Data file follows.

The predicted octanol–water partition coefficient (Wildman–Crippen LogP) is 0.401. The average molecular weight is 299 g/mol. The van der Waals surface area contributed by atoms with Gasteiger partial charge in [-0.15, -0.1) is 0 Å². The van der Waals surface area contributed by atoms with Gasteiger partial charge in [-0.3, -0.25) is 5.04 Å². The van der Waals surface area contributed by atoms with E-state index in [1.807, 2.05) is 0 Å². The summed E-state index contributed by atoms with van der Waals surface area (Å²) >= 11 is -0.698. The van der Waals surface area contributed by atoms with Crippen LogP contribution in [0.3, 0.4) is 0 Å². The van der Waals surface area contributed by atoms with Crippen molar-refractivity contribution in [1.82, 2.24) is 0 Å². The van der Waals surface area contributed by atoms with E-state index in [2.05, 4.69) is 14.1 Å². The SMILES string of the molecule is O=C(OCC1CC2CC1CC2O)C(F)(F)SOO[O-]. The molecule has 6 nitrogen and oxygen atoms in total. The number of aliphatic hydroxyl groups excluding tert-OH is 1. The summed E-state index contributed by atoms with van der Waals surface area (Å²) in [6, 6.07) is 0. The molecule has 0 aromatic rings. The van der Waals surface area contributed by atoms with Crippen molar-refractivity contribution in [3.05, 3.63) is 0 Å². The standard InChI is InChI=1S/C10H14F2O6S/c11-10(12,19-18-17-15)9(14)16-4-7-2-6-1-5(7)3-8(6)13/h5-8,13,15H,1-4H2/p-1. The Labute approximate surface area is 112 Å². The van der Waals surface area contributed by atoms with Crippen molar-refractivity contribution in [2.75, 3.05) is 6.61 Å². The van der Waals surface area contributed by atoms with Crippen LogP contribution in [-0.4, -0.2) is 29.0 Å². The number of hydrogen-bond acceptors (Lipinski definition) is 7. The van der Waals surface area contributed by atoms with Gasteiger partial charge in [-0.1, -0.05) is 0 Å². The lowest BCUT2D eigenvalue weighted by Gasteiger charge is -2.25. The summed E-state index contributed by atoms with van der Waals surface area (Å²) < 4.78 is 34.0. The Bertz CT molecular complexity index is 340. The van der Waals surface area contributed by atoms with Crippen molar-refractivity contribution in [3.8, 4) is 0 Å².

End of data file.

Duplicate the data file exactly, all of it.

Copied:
The predicted octanol–water partition coefficient (Wildman–Crippen LogP) is 0.401. The average molecular weight is 299 g/mol. The van der Waals surface area contributed by atoms with Gasteiger partial charge in [-0.15, -0.1) is 0 Å². The van der Waals surface area contributed by atoms with Gasteiger partial charge in [-0.3, -0.25) is 5.04 Å². The van der Waals surface area contributed by atoms with E-state index in [1.807, 2.05) is 0 Å². The summed E-state index contributed by atoms with van der Waals surface area (Å²) >= 11 is -0.698. The van der Waals surface area contributed by atoms with Crippen LogP contribution in [0.3, 0.4) is 0 Å². The van der Waals surface area contributed by atoms with Crippen molar-refractivity contribution in [1.82, 2.24) is 0 Å². The van der Waals surface area contributed by atoms with E-state index in [2.05, 4.69) is 14.1 Å². The SMILES string of the molecule is O=C(OCC1CC2CC1CC2O)C(F)(F)SOO[O-]. The molecule has 6 nitrogen and oxygen atoms in total. The number of aliphatic hydroxyl groups excluding tert-OH is 1. The summed E-state index contributed by atoms with van der Waals surface area (Å²) in [6, 6.07) is 0. The molecule has 0 aromatic rings. The van der Waals surface area contributed by atoms with Crippen molar-refractivity contribution in [3.05, 3.63) is 0 Å². The standard InChI is InChI=1S/C10H14F2O6S/c11-10(12,19-18-17-15)9(14)16-4-7-2-6-1-5(7)3-8(6)13/h5-8,13,15H,1-4H2/p-1. The Labute approximate surface area is 112 Å². The van der Waals surface area contributed by atoms with Crippen molar-refractivity contribution in [2.75, 3.05) is 6.61 Å². The van der Waals surface area contributed by atoms with Crippen LogP contribution in [-0.4, -0.2) is 29.0 Å². The number of hydrogen-bond acceptors (Lipinski definition) is 7. The van der Waals surface area contributed by atoms with Gasteiger partial charge in [-0.1, -0.05) is 0 Å². The lowest BCUT2D eigenvalue weighted by Gasteiger charge is -2.25. The summed E-state index contributed by atoms with van der Waals surface area (Å²) < 4.78 is 34.0. The Bertz CT molecular complexity index is 340. The van der Waals surface area contributed by atoms with Crippen molar-refractivity contribution in [3.8, 4) is 0 Å².